In his press conference, Mantashe attempted to justify the continued exploitation of fossil fuel resources by international corporations as a means towards a just transition. Mr Mantashe appears to deliberately misuse both the word “just” and the word “transition”. It is international scientific consensus that in order to avoid the most severe impacts of the climate crisis, undiscovered fossil fuel deposits must remain just that: undiscovered. In a 2021 report published by the International Energy Agency it categorically stated that “No new oil and natural gas fields are needed”, if we are to achieve net-zero emissions by 2050 and provide humanity with a 50%-66% chance of limiting climate change to 1.5 degrees. It is necessary to say, 1.5 degrees is still not ideal by any measure and will see much more devastating impacts across the social-economic-environmental nexus than those we already see now in South Africa and in the world that has so far warmed by 1.1 degrees. It is also scientific consensus that the impacts of climate change will be most devastating to under-resourced people and communities. Does it make sense to begin building infrastructure and setting up industries that lead to much pain and suffering socially, economically and environmentally; and which we know unequivocally we must phase out to preserve the prospect of a liveable future?
Given all this it may be sensible to ask why Mr Mantashe would not only publicly support petrochemical megacorporations, but would also seem to describe grass-roots community activists – ordinary South Africans taking a stand for our national heritage- as perpetrating a kind of apartheid against these corporations? As always, the answer may be found by following the money. The ANC’s investment arm, the Batho Batho trust, currently holds a 46.8% stake in Thebe Investment Corporation, which in turn holds a 28% stake in Shell South Africa. As South Africans, we need to ask the question:
Can we trust our ministers and our government to be objective in protecting our Section 24 rights, if the ruling party of that same government, those same ministers, have vested financial interests in oil and gas?
Environmental Organisations demand that the government tells the truth about the climate emergency, and acts immediately based on that truth. To allow Shell and other oil and gas companies free licence to continue to desecrate and exploit our shores, particularly with their poor history of such activities in other countries, is to willingly ignore the voices of the people of South Africa, and to actively endorse a colonial attack on our country, both through the direct impact of seismic surveying and fossil fuel extraction, and through the unfolding impacts of the climate crisis. This is a particularly egregious betrayal, as our country warms twice as fast as the global average. Our ministers and oil and gas executives can use their wealth to insulate themselves from these impacts, but ordinary South Africans will have to bear the brunt of their actions and inaction.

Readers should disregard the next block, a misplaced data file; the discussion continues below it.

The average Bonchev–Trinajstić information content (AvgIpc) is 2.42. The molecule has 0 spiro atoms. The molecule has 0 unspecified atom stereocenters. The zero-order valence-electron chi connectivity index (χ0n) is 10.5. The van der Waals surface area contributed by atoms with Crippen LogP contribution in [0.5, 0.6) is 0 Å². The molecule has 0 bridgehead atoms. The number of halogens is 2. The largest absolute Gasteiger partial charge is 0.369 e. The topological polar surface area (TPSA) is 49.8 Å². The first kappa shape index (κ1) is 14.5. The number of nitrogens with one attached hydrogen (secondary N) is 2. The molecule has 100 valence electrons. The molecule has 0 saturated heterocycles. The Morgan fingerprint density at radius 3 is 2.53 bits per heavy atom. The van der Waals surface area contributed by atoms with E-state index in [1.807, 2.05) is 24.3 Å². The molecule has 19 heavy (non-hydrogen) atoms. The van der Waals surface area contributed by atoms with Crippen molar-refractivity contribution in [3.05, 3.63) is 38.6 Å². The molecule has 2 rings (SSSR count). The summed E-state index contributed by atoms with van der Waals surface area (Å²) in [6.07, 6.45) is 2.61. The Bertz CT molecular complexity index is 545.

By encouraging a boycott of Shell, in a way that protects workers, we also seek to send a message directly to the government of South Africa:
We as South Africans do not accept the continued exploitation of our people and the ecosystems within which we exist, and upon which many of us directly rely, by petrochemical profiteers. It is your duty as our elected representatives to put an immediate stop to Shell’s activity within our borders. We should not have to boycott businesses for desecrating our home and national heritage, it is your constitutionally mandated job to protect us and future generations.
Put our people over profit, choose our communities over oil, put our oceans – our national heritage – over destructive profiteering.
Do your job.
Organisations and Individuals who either supported the protest actions, or the content of this press release, or both.
- African Climate Alliance
- Amadiba Crisis Committee
- Extinction Rebellion Cape Town
- Feed the Future NPO
- Greenpeace Cape Town Volunteers
- Natural Justice South Africa
- Oceans Not Oil
- Project 90 by 2030
- Sustaining the Wild Coast
- Support Centre for Land use Change (SCLC)
- The Green Connection
- The New Environmental Justice Solutions
- Various Independent/Unaffiliated Grass-roots Activists.